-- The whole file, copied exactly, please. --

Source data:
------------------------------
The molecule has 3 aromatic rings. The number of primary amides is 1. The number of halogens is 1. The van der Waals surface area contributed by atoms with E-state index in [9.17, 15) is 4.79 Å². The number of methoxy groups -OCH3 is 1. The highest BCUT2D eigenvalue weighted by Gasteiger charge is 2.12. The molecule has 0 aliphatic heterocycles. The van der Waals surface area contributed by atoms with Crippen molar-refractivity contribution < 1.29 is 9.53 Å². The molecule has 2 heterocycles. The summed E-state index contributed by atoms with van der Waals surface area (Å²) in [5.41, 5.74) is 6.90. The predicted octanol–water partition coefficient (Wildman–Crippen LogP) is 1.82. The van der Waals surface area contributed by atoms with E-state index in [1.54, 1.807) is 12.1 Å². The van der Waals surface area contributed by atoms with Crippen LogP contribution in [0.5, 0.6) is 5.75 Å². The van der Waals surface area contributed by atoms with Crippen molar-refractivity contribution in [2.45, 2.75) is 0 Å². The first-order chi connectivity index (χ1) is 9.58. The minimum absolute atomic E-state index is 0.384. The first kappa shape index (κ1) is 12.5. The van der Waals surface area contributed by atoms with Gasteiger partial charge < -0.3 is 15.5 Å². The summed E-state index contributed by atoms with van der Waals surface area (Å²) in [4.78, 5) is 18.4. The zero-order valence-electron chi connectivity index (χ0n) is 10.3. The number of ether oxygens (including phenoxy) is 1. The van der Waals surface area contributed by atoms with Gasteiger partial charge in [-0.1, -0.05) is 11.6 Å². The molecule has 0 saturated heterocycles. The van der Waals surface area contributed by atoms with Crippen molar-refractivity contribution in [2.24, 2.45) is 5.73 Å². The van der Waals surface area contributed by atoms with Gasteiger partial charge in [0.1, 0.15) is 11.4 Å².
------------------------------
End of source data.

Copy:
The molecule has 3 aromatic rings. The number of primary amides is 1. The number of halogens is 1. The van der Waals surface area contributed by atoms with E-state index in [9.17, 15) is 4.79 Å². The number of methoxy groups -OCH3 is 1. The highest BCUT2D eigenvalue weighted by Gasteiger charge is 2.12. The molecule has 0 aliphatic heterocycles. The van der Waals surface area contributed by atoms with Crippen molar-refractivity contribution < 1.29 is 9.53 Å². The molecule has 2 heterocycles. The summed E-state index contributed by atoms with van der Waals surface area (Å²) in [5.41, 5.74) is 6.90. The predicted octanol–water partition coefficient (Wildman–Crippen LogP) is 1.82. The van der Waals surface area contributed by atoms with E-state index in [1.54, 1.807) is 12.1 Å². The van der Waals surface area contributed by atoms with Crippen LogP contribution in [0.5, 0.6) is 5.75 Å². The van der Waals surface area contributed by atoms with Crippen molar-refractivity contribution in [2.45, 2.75) is 0 Å². The first-order chi connectivity index (χ1) is 9.58. The minimum absolute atomic E-state index is 0.384. The first kappa shape index (κ1) is 12.5. The van der Waals surface area contributed by atoms with Gasteiger partial charge < -0.3 is 15.5 Å². The summed E-state index contributed by atoms with van der Waals surface area (Å²) in [4.78, 5) is 18.4. The zero-order valence-electron chi connectivity index (χ0n) is 10.3. The number of ether oxygens (including phenoxy) is 1. The van der Waals surface area contributed by atoms with Gasteiger partial charge in [-0.1, -0.05) is 11.6 Å². The molecule has 0 saturated heterocycles. The van der Waals surface area contributed by atoms with Crippen molar-refractivity contribution in [2.24, 2.45) is 5.73 Å². The van der Waals surface area contributed by atoms with Gasteiger partial charge in [0.1, 0.15) is 11.4 Å².